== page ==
LONDON – Tourists fell out of love with shopping in Europe – at least for the month of September – according to a report by UBS based on figures from Global Blue.
UBS said in a flash report Wednesday that overall tourist spend in September was down 5 percent, with Europe falling 10 percent. Tourist spending accounts for about 35 percent of all luxury goods sales.
All major European countries saw a deceleration in the months, with France and Italy both down 8 percent year-on-year. The bank said the U.K. fell 11 percent against tough comparisons with the previous year when the weak, post-referendum pound cut into prices of luxury goods.
In September, Asia saw sales growth spike further, rising 39 percent year-on-year. The bank said that Korea continued to suffer from political woes, falling 4 percent, while China and Japan were both up 80 percent, benefitting from the transfer of Chinese tourism spend.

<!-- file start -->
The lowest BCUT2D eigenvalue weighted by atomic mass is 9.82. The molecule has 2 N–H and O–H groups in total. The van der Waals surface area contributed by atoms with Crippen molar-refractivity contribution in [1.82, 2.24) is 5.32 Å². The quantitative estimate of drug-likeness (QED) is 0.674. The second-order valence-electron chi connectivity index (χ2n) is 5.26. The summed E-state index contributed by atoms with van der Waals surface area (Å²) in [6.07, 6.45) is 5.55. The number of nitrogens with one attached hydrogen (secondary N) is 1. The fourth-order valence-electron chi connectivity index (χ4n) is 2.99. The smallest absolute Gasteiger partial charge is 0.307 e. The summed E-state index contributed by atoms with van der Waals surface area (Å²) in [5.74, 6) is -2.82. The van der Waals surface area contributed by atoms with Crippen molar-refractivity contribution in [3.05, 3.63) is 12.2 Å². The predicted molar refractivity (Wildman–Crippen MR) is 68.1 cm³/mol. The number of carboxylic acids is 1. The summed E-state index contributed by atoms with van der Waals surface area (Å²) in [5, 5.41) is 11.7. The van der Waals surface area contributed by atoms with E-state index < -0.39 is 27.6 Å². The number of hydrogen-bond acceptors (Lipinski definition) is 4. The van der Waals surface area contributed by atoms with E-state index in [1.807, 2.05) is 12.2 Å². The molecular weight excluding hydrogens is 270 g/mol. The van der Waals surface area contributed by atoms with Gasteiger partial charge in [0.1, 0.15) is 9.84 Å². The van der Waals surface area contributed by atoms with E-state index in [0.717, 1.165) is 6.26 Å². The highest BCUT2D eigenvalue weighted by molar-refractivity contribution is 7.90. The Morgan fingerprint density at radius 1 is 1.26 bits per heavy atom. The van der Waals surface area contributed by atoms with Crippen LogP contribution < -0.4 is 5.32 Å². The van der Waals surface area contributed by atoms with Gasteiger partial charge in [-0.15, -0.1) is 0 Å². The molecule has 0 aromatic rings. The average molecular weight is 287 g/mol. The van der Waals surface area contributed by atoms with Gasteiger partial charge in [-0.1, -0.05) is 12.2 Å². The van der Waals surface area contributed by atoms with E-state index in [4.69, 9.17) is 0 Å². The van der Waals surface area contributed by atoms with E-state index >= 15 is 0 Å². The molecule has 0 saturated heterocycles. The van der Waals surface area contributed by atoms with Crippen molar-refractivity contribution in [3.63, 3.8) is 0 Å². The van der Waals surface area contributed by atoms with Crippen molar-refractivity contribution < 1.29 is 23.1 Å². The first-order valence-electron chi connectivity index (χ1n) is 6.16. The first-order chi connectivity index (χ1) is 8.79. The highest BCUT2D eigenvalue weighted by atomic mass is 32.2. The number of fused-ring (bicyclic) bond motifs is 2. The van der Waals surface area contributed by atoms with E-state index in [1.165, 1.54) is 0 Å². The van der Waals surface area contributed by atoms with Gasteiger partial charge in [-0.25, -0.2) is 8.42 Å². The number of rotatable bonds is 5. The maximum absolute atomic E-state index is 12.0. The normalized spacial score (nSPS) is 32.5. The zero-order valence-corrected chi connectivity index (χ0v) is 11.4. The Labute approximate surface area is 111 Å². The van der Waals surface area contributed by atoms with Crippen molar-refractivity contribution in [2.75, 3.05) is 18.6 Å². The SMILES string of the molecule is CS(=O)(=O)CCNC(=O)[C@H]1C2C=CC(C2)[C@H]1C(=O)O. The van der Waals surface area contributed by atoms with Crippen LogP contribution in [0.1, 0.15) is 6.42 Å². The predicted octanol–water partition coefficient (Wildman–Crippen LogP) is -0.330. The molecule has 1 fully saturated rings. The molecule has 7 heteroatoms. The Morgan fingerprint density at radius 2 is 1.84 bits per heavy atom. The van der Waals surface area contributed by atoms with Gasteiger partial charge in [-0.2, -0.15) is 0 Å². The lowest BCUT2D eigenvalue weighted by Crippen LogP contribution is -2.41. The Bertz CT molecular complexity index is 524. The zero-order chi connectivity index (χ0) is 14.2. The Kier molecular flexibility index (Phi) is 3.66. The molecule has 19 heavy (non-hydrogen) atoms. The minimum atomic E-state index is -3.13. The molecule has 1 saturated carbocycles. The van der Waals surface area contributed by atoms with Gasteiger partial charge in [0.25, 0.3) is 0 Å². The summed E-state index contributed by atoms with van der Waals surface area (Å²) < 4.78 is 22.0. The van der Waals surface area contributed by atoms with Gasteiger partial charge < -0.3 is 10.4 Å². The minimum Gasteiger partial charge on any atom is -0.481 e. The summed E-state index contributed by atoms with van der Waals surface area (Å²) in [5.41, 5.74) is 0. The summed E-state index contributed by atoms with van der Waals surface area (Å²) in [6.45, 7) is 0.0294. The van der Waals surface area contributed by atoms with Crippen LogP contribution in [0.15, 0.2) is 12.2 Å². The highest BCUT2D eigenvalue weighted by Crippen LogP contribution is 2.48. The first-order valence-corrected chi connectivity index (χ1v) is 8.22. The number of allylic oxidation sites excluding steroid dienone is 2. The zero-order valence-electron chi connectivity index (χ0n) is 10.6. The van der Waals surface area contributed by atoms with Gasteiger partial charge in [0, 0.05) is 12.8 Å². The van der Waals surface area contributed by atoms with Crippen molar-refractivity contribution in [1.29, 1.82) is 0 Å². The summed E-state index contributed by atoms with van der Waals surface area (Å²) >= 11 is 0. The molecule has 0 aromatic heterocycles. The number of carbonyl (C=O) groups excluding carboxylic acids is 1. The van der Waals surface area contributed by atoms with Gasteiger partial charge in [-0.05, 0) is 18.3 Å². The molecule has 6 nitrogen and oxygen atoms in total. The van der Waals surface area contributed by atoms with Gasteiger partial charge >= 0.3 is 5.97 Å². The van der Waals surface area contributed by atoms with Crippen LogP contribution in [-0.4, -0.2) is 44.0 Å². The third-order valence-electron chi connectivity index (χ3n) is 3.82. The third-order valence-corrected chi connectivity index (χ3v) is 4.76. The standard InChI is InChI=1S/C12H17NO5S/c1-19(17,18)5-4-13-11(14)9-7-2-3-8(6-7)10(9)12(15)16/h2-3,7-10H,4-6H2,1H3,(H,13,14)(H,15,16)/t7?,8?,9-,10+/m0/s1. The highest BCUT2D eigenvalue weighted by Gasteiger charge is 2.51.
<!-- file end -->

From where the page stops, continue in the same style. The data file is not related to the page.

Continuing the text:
Overall, purchases by the Chinese rose 2 percent year-on-year in the period. That figure compares with August, which was up 14 percent year-on-year, although UBS pointed out the figure did not count the contribution of Chinese tourists in Hong Kong.
“With feedback from our recent trip to Hong Kong encouraging and the price differential to France narrowing to about 10 percent, we believe this market is seeing accelerating Chinese demand currently,” the bank said.
UBS added that narrowing global price differentials have raised the probability of price increases going forward. “We see potential for price increases to support growth if and when volumes slow into 2018,” UBS said.
“We had always seen this as likely following the improved demand backdrop, but it has been made more probable post the recent strength of the euro.”